Freekeh with Summer Squash & Brown Butter

By • August 2, 2010 • 3 Comments


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Author Notes: I was having lunch with a Lebanese girlfriend of mine recently when she pointed out freekeh on the menu. I had never heard of it, so, of course, I had to order! It was served like a pilaf to accompany a fish, tasted like a nuttier, slightly smoky brown rice, and had a toothsome texture.The mixed summer squash at the Union Square Greenmarket looked too shiny and beautiful to resist the other day, and I thought it would pair well with the freekeh. I roast the squash off here with some sweet cherry tomatoes and prepare the freekeh similarly to rice. The coriander and cinnamon work really well with the sweetness of the squash and the smokiness of the freekeh, and the pine nuts are great for texture. This is so delicious I’ve given up my carnivorous ways for a few days, snacking on it at intervals.aliyaleekong

Serves 4 to 6

  • 2 cups freekeh, whole (not cracked)
  • 1 pound mixed summer squash, medium dice
  • 3/4 cups cherry tomatoes, whole
  • olive oil, salt, & pepper
  • 2 ½ tablespoons canola oil
  • 1 onion
  • 1/2 teaspoon ground coriander
  • 1/2 teaspoon ground cinnamon
  • 1/4 teaspoon white pepper
  • 1 scallion, thinly sliced
  • 4 garlic cloves, minced
  • 3 cups vegetable or chicken stock
  • 1/4 cup pine nuts, toasted
  • 4 tablespoons brown butter*
  • handful of parsley, chives, and/or cilantro, chopped
  1. Preheat oven to 400° F.
  2. Pour freekeh in a bowl and pick through for any stones or off pieces. Rinse freekeh with several changes of water until the water runs clean. Cover the freekeh with fresh water and soak for a half hour. Strain off all excess water.
  3. Combine diced squash and tomatoes in a bowl. Lightly coat in olive oil and season with salt and pepper. Transfer to a baking sheet in a single layer and roast for 15-20 minutes until soft but still with a bit of firmness.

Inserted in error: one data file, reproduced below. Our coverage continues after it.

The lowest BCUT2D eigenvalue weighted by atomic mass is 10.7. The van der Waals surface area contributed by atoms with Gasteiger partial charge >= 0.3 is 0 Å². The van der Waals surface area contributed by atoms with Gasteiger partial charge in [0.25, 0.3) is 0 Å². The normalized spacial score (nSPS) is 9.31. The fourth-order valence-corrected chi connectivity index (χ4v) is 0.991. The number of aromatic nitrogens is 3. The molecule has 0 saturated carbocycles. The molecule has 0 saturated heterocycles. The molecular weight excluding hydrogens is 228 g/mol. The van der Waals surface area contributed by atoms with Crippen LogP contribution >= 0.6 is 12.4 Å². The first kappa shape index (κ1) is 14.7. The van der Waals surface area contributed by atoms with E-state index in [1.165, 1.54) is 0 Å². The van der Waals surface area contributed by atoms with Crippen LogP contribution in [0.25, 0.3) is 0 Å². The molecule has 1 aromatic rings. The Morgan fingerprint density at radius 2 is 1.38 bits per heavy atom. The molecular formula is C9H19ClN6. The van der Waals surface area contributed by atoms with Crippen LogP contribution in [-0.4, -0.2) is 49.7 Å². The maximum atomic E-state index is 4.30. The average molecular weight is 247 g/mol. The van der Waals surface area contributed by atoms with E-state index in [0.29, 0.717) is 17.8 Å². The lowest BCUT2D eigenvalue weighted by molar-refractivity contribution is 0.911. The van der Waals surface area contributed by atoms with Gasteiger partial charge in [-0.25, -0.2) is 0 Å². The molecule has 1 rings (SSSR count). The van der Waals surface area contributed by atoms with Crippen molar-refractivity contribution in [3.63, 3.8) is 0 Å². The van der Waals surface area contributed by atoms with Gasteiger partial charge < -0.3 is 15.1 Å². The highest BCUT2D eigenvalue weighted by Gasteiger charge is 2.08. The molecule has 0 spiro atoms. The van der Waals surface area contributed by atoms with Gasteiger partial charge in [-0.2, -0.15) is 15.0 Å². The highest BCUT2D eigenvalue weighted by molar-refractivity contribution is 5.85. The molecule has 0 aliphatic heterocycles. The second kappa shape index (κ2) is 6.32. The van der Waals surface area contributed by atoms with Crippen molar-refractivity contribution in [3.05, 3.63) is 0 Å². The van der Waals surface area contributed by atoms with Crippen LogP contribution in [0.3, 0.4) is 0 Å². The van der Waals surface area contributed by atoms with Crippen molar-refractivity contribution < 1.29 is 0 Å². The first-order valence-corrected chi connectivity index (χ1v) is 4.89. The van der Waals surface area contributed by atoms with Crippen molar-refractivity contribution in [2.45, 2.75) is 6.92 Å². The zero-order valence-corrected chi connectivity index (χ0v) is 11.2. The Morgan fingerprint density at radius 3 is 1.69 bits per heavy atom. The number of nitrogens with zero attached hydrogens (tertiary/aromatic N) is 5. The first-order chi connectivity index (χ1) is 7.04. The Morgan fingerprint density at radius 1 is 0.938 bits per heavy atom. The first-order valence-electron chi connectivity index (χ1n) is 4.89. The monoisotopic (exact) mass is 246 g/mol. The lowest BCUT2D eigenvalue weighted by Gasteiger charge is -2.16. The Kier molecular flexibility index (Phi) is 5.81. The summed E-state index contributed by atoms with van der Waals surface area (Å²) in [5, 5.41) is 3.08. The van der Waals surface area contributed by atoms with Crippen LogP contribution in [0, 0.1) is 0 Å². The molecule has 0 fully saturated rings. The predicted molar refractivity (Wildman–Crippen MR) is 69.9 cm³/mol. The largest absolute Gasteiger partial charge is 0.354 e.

4. Heat a pot or a dutch oven over medium-low heat. Add canola oil. When hot, add onions and coat with the fat. Add coriander, cinnamon, white pepper and a pinch of salt to draw out the moisture. You just want to sweat out the onions until they are translucent, so be careful the heat isn’t too high or they will start to brown.
  5. When the onions are translucent, add scallions and garlic. Cook for one minute, and then add freekeh. Toast the freekeh in the pot, stirring occasionally, for 5 minutes. The freekeh should become aromatic.
  6. Add the vegetable or chicken stock, and bring up to a boil. Lower to a simmer and simmer covered for 45 minutes. Turn off heat, remove cover, and let stand uncovered 5 minutes.
  7. Toss in the summer squash, tomatoes, pine nuts, and brown butter. Add chopped herbs and adjust seasoning as necessary.
  8. * Brown butter is really easy to make, but it has to be watched. Simply heat the butter in a pan over medium low. Once the foam starts to subside, watch the color of the milk solids that sink to the bottom of the pan. They should turn brown, and the butter should take on the smell of toasted hazelnuts. At that point, remove immediately from the heat by pouring into another container. The solids go from brown to black quickly, so it’s important to stop the cooking process as soon as the hazelnut stage is achieved. Also, I like to scrape the solids off the pan into whatever I’m cooking – there’s a ton of flavor there.

Tags: brown butter, freekeh, Summer, Vegetarian

Comments (3) Questions (0)

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over 3 years ago AntoniaJames

AntoniaJames is a trusted source on Bread/Baking.

Mmm, yummm! Never heard of freekeh . . .clearly I'll have to make a trip to my favorite Middle Eastern Grocery (Oasis, around the corner from the Mosque near Telegraph, for those of you in the East Bay) to go find some. Your photo makes me hungry, just looking at it, though I finished my breakfast about ten minutes ago!! ;o)

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over 3 years ago aliyaleekong

This is both delicate and flavorful. It would be great as a side for a simple grilled fish or some crispy roast chicken. Wine-wise, I'd serve it with a fresh white, like a chilled Riesling, or even a nice sparkling rose...

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over 3 years ago kappadon

This is quite an interesting idea. I really like the combination of sweet and savory. What would you suggest that this be paired with? Both wine, and other foods?